Why Bulgaria's Ex-President Bid to Chair Socialists Is Wrong
One of the key political events of the week in Bulgaria was the formal confirmation by President Georgi Parvanov that he intends to run for chair of the Bulgarian Socialist Party.
After long months of intimations to that effect on the part of the President and the ensuing speculations among analysts and party circles, we now know for certain that during the socialist congress in May we will witness a clash for the leader’s position.
Parvanov chaired the Bulgarian Socialist Party 1997-2001, before serving two 5-year terms as Bulgaria’s president 2002-2012. He was succeeded by present socialist and PES leader Sergey Stanishev.
As things stand now, the best scenario in the clash between Parvanov and Stanishev is comparatively impossible – the scenario in which this clash imply does not happen. The second best option – Parvanov does not manage to get the leader’s seat.
A number of important circumstances around Parvanov’s candidacy make it deeply inacceptable and contrary to political logic.
Said with few words, Parvanov’s bid is untimely, lacking in content, and presented with a high degree of arrogance. This and more suffice to judge that a policy led by him will be harmful for both the Socialist Party and Bulgarian political life in general.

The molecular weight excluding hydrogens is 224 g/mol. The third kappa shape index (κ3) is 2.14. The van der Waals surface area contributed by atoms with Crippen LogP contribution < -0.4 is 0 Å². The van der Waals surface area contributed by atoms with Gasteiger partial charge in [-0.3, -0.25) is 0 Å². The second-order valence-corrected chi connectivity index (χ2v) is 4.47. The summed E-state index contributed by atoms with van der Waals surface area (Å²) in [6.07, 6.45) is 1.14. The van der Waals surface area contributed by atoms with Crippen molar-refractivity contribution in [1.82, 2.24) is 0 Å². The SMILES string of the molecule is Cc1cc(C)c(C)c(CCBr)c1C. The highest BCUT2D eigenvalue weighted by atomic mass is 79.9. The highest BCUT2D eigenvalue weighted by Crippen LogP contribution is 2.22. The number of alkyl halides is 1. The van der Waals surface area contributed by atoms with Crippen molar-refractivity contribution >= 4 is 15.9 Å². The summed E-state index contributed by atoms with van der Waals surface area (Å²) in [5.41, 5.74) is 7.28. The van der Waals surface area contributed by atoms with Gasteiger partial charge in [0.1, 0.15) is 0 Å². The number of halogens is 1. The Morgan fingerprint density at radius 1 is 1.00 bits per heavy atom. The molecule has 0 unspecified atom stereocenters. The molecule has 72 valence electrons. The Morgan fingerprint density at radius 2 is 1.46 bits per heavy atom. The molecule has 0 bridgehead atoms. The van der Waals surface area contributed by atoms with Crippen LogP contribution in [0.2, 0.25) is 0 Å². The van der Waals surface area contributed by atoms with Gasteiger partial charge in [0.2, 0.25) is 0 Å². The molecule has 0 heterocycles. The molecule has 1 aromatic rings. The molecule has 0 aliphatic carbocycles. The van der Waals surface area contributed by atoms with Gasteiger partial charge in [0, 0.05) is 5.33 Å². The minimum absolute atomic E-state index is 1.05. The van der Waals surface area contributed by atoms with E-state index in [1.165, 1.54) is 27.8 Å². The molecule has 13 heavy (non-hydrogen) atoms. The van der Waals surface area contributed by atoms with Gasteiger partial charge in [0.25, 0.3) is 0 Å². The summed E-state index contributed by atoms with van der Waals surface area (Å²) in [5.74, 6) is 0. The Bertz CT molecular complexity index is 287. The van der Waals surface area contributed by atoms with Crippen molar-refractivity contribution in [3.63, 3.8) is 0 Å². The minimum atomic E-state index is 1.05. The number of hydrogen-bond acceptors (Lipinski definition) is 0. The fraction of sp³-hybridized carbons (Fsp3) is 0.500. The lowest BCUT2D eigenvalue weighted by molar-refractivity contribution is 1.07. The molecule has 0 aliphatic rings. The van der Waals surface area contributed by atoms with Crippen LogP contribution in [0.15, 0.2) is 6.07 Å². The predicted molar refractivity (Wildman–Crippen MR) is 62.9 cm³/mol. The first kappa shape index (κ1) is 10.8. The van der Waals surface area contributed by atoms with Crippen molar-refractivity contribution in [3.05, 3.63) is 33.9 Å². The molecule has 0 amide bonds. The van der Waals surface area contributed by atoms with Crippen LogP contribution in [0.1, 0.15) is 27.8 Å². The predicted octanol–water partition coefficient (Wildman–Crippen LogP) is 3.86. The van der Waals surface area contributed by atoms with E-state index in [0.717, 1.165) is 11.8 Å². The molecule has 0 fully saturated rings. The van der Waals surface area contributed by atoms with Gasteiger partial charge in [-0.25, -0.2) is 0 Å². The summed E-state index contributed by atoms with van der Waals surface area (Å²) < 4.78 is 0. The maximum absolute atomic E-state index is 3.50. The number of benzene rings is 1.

Let’s think about timing first. Why does the Socialist Party need to change leaders right now? It is true that Stanishev has a term in office, a congress is coming, and anyone who meets the internal party criteria can present his or her candidacy. But what is the ground on which Stanishev must go, and precisely now?
Perhaps Stanishev should have stepped down after the Socialists’ dismal showing in general elections in 2005, and the loss of a battle for image with current PM Boyko Borisov. For some reason or another this did not happen, but if it had happened, it wouldn’t have been illogical. What has changed in BSP since then, so that a leadership change is necessary?
The blatant answer: what’s new is simply the fact that since end of January Georgi Parvanov is no longer acting president of the Republic of Bulgaria and might anew sit at the helm of the left.
Such an answer is of course ridiculous and contrary to the logic of internal party development. Many were also understandably irritated by the enviable speed with which Parvanov mutated from a non-partisan president, embodying the unity of the nation, in a pretender for the leadership position of a political party.
Which leads us to the lack of content of Parvanov’s bid. Parvanov himself has yet failed to explain what precisely makes him leading BSP warranted.
What are the alternatives he has formulated contrary to the current direction of the party? In what ways will the party under his leadership be more responsible to its supporters and the country? How is he going to counteract the cabinet’s policies? What are his specific views about, e.g., the development of Bulgaria’s economy or Bulgaria’s role in EU politics?
Yet again – what is new here is not some contentful vision for the future of the Socialist Party and Bulgaria, what is new is simply the claim that Georgi Parvanov makes to the throne of the party.